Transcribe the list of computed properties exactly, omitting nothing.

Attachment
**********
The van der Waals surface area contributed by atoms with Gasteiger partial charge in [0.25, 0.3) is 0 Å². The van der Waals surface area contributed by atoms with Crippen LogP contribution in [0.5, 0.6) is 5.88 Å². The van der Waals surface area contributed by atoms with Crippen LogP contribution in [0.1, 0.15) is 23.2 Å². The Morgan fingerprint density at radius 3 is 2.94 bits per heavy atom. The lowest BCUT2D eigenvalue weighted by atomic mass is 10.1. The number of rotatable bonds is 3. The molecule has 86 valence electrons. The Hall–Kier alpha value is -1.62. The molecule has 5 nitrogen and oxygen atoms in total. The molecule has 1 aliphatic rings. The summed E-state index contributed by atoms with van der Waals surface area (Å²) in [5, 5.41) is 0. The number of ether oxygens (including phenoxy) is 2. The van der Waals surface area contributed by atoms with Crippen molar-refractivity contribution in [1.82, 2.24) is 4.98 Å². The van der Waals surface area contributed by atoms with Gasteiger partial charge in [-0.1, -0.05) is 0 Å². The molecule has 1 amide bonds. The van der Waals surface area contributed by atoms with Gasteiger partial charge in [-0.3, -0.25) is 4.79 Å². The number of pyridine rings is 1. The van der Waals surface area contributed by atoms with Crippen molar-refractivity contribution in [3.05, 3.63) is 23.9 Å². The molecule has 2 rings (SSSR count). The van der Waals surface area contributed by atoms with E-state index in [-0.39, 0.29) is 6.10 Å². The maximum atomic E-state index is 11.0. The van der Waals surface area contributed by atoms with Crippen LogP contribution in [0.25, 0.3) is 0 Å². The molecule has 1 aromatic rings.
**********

The van der Waals surface area contributed by atoms with Gasteiger partial charge in [0.25, 0.3) is 0 Å². The van der Waals surface area contributed by atoms with Crippen LogP contribution in [0.5, 0.6) is 5.88 Å². The van der Waals surface area contributed by atoms with Crippen LogP contribution in [0.1, 0.15) is 23.2 Å². The Morgan fingerprint density at radius 3 is 2.94 bits per heavy atom. The lowest BCUT2D eigenvalue weighted by atomic mass is 10.1. The number of rotatable bonds is 3. The molecule has 86 valence electrons. The Hall–Kier alpha value is -1.62. The molecule has 5 nitrogen and oxygen atoms in total. The molecule has 1 aliphatic rings. The summed E-state index contributed by atoms with van der Waals surface area (Å²) in [5, 5.41) is 0. The number of ether oxygens (including phenoxy) is 2. The van der Waals surface area contributed by atoms with Crippen molar-refractivity contribution in [1.82, 2.24) is 4.98 Å². The van der Waals surface area contributed by atoms with Gasteiger partial charge in [-0.1, -0.05) is 0 Å². The molecule has 1 amide bonds. The van der Waals surface area contributed by atoms with Gasteiger partial charge in [-0.3, -0.25) is 4.79 Å². The number of pyridine rings is 1. The van der Waals surface area contributed by atoms with Crippen molar-refractivity contribution in [3.05, 3.63) is 23.9 Å². The molecule has 2 rings (SSSR count). The van der Waals surface area contributed by atoms with E-state index in [-0.39, 0.29) is 6.10 Å². The maximum atomic E-state index is 11.0. The van der Waals surface area contributed by atoms with Crippen LogP contribution in [0.25, 0.3) is 0 Å². The molecule has 1 aromatic rings.